UCL DEPARTMENT OF SPACE & CLIMATE PHYSICS
PLANETARY SCIENCE GROUP
UCL





MSSL Planetary Science Group


Venus Express carrying ASPERA-4  launched successfully on 9 November. On 7 May 2006, Venus Express entered its planned orbit. The nominal science phase began in June 2006 and ASPERA-4 is performing extremely well.

Cassini-Huygens arrived at Saturn in 2004 and is continuing its highly successful exploration of the planet, its magnetsophere, rings, and moons.

Mars Express (we are on ASPERA team measuring water loss from Mars) and Beagle 2 (with 'eyes' from a team led by MSSL-UCL) reached Mars on 25 December 2003. Mars Express is now in polar Mars orbit and ASPERA is working well.

Micro Penetrators We are developing penetrators for lunar and planetary applications.

Rosetta successfully launched 2 March 2004, successfully passed Mars on 25 February 2007, asteroid Steins in September 2008, asteroid Lutetia in July 2010, and reaches comet Churyumov-Gerasimenko in 2014.

The Mullard Space Science Laboratory (MSSL) Planetary Science Group produce instrumentation for, and analyse data from, international space exploration missions. The scientific aim of the work is to explore how the solar wind interacts with planets and comets throughout the solar system. Our space hardware speciality is to measure electrons and ions in space plasmas. We are also leading studies of the Martian surface and atmosphere, and are starting work on the solar wind interaction with the Venus atmosphere.

The principal scientific area of study of the group is planetary science

Cassini-Huygens carried our electron instrument, for which we are lead Co-I, (CAPS-ELS, Cassini Plasma Spectrometer-Electron Spectrometer) past Earth in August 1999 and Jupiter in December 2000 on its way to Saturn. At Earth, we took a 'snapshot' of the Earth's magnetosphere during this very fast flyby, while at Jupiter we gathered some exciting data on Jupiter's plasma environment and the causes of Jupiter's aurora. We measured the solar wind between Jupiter and Saturn, and since 1 July 2004 Cassini-Huygens has been in Saturn orbit. Already we have excellent data on Saturn's magnetosphere including plasma near the rings and interaction with Titan and with the icy satellites. Cassini is planned to orbit Saturn for four years until 2008 and an extended mission is likely.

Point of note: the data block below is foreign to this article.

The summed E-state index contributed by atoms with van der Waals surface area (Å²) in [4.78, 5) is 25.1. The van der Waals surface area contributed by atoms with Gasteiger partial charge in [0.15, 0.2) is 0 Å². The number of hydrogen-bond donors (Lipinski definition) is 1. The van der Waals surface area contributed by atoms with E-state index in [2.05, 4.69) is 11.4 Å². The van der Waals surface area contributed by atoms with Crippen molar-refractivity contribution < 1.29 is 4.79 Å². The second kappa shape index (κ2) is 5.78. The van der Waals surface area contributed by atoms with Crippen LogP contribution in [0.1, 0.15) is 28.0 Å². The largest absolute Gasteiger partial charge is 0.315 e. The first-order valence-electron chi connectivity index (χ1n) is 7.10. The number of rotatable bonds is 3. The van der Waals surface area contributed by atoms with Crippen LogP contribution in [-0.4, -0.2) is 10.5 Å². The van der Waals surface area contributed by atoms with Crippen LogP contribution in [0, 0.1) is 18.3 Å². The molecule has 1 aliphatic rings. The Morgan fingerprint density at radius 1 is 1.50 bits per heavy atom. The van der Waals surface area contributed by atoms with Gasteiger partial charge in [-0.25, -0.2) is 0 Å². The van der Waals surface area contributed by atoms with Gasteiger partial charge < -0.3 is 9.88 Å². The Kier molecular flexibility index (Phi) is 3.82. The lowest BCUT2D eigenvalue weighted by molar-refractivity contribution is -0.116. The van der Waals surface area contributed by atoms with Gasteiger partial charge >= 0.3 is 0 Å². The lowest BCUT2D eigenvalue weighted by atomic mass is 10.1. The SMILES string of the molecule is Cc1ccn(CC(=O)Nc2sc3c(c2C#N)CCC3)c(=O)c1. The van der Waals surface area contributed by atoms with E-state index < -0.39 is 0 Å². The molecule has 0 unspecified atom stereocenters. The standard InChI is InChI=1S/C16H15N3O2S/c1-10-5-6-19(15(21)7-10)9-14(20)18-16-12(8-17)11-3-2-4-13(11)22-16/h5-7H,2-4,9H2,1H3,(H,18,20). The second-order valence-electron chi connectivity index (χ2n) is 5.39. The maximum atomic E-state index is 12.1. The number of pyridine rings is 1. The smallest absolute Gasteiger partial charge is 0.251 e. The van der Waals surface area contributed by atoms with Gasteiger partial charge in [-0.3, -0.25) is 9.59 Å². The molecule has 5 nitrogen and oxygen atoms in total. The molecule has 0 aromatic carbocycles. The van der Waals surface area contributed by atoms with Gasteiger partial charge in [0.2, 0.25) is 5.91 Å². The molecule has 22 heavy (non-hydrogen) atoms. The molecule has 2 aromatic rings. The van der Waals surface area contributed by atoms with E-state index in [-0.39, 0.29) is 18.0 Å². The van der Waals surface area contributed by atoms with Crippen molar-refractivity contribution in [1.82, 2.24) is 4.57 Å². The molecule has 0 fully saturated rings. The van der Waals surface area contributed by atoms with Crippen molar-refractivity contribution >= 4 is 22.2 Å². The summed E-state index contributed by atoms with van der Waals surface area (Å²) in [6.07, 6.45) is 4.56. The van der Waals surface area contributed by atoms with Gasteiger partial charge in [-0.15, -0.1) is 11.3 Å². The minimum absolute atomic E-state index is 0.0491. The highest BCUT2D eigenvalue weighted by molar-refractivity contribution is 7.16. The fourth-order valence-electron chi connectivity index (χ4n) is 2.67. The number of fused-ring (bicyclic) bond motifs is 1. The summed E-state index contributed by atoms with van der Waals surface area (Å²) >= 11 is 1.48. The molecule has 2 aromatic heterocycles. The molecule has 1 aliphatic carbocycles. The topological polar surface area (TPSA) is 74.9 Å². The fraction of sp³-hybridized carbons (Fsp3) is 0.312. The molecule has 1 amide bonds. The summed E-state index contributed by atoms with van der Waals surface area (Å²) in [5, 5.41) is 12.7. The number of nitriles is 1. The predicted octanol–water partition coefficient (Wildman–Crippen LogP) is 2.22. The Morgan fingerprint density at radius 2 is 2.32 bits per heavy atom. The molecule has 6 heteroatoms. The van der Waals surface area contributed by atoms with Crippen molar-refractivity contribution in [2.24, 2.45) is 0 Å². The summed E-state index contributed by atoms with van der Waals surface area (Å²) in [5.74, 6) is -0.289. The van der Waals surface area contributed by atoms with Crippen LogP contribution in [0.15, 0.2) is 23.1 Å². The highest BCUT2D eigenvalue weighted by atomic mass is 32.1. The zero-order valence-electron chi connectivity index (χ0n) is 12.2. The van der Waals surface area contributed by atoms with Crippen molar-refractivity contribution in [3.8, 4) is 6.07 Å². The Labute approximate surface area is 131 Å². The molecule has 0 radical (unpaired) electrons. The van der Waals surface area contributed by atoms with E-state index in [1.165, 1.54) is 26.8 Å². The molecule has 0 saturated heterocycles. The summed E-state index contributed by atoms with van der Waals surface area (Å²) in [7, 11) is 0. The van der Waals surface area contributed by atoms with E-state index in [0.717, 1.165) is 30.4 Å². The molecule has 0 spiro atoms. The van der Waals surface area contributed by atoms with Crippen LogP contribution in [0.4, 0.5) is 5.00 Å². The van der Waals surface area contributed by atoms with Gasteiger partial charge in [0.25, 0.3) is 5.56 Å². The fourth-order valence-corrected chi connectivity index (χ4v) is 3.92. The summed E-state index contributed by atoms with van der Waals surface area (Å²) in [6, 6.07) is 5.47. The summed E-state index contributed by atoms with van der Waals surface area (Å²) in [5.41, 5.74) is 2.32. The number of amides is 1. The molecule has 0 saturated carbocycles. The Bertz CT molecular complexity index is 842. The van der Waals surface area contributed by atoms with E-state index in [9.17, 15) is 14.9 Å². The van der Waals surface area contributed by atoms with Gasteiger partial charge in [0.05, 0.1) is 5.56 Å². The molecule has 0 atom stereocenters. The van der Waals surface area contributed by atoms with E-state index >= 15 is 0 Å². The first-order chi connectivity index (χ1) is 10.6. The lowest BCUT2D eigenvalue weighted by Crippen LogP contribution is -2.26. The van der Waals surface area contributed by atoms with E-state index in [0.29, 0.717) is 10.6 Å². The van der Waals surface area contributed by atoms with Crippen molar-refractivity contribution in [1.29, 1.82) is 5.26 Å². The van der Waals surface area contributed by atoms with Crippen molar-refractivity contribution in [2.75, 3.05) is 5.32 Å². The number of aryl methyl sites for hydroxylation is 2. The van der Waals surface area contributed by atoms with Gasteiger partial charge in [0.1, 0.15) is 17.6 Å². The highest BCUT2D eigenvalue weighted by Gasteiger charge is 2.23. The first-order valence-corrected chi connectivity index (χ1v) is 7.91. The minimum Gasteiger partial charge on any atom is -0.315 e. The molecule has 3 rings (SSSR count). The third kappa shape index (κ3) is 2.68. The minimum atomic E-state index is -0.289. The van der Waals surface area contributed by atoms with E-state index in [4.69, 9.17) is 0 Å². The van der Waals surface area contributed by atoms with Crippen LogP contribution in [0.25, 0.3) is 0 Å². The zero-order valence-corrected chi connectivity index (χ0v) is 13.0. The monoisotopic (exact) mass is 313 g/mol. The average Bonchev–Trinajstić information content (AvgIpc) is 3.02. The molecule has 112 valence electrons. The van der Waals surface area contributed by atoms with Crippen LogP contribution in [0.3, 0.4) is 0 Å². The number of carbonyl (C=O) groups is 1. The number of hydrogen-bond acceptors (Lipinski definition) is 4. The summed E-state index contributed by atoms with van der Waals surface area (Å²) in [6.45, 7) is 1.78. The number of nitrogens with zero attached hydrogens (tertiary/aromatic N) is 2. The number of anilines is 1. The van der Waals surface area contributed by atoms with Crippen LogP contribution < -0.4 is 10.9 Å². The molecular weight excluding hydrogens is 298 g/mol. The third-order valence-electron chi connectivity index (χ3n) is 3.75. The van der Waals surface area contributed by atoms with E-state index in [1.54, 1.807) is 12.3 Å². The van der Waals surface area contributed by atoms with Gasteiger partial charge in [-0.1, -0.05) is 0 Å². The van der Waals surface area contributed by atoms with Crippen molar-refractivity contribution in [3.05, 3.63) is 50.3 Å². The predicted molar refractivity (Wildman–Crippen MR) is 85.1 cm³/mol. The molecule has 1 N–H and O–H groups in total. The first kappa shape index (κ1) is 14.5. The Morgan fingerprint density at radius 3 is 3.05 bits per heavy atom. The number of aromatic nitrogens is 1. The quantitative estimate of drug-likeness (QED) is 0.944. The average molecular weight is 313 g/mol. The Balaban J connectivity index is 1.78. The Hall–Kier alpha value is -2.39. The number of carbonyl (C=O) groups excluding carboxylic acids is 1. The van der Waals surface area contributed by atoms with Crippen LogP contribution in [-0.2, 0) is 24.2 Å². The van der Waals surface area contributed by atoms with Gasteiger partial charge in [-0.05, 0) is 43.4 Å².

We were lead investigator institute for the stereoscopic cameras for Beagle 2. Beagle 2 was launched in June 2003 and reached Mars in December 2003. Following the successful miniaturisation of the multi-filter camera system by our consortium, we are now proposing similar systems for future missions, including ExoMars.

We provided UV rejection and calibration technology for the electron instrument for ASPERA-3 on the Mars Express orbiter, for which we are Co-I. Mars Express was launched in June 2003 and entered Mars orbit December 2003. We also calibrated, blackened and provided a radiation shield for the electron instrument for Venus Express ASPERA-4, launched in November 2005, again we are Co-I. We also lead the science team and coordinate comet phase science operations for the Rosetta Plasma Consortium.

Previous hardware missions include the Giotto mission to comets Halley and Grigg-Skjellerup.

The datasets from our missions are available for collaborative research projects. We welcome and invite any enquiries, and will attempt to support any requests as best we can.

See here for PhD opportunities.


January 2011
Geraint Jones
ghj [at] mssl.ucl.ac.uk


Mullard Space Science Laboratory - Holmbury St. Mary - Dorking - Surrey - RH5 6NT - Telephone: +44 (0)1483 204100 - Copyright © 1999-2005 UCL


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